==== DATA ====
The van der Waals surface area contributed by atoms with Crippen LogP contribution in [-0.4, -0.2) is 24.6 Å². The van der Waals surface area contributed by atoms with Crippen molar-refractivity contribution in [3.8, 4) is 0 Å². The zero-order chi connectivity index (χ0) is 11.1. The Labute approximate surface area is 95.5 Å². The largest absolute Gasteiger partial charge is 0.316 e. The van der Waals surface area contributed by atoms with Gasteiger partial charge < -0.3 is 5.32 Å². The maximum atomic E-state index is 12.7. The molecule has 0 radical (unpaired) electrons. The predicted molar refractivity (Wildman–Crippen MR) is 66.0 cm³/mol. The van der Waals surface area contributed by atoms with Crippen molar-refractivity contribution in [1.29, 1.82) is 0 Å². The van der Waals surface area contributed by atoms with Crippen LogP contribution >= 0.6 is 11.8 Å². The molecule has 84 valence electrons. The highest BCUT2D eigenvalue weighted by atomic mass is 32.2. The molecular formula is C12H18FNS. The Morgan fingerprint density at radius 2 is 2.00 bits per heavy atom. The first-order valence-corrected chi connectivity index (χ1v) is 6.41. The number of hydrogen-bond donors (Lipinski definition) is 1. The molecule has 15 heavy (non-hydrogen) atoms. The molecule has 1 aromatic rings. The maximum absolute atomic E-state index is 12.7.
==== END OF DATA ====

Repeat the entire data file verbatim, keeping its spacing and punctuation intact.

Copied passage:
The van der Waals surface area contributed by atoms with Crippen LogP contribution in [-0.4, -0.2) is 24.6 Å². The van der Waals surface area contributed by atoms with Crippen molar-refractivity contribution in [3.8, 4) is 0 Å². The zero-order chi connectivity index (χ0) is 11.1. The Labute approximate surface area is 95.5 Å². The largest absolute Gasteiger partial charge is 0.316 e. The van der Waals surface area contributed by atoms with Gasteiger partial charge < -0.3 is 5.32 Å². The maximum atomic E-state index is 12.7. The molecule has 0 radical (unpaired) electrons. The predicted molar refractivity (Wildman–Crippen MR) is 66.0 cm³/mol. The van der Waals surface area contributed by atoms with Crippen molar-refractivity contribution in [1.29, 1.82) is 0 Å². The van der Waals surface area contributed by atoms with Crippen LogP contribution >= 0.6 is 11.8 Å². The molecule has 84 valence electrons. The highest BCUT2D eigenvalue weighted by atomic mass is 32.2. The molecular formula is C12H18FNS. The Morgan fingerprint density at radius 2 is 2.00 bits per heavy atom. The first-order valence-corrected chi connectivity index (χ1v) is 6.41. The number of hydrogen-bond donors (Lipinski definition) is 1. The molecule has 15 heavy (non-hydrogen) atoms. The molecule has 1 aromatic rings. The maximum absolute atomic E-state index is 12.7.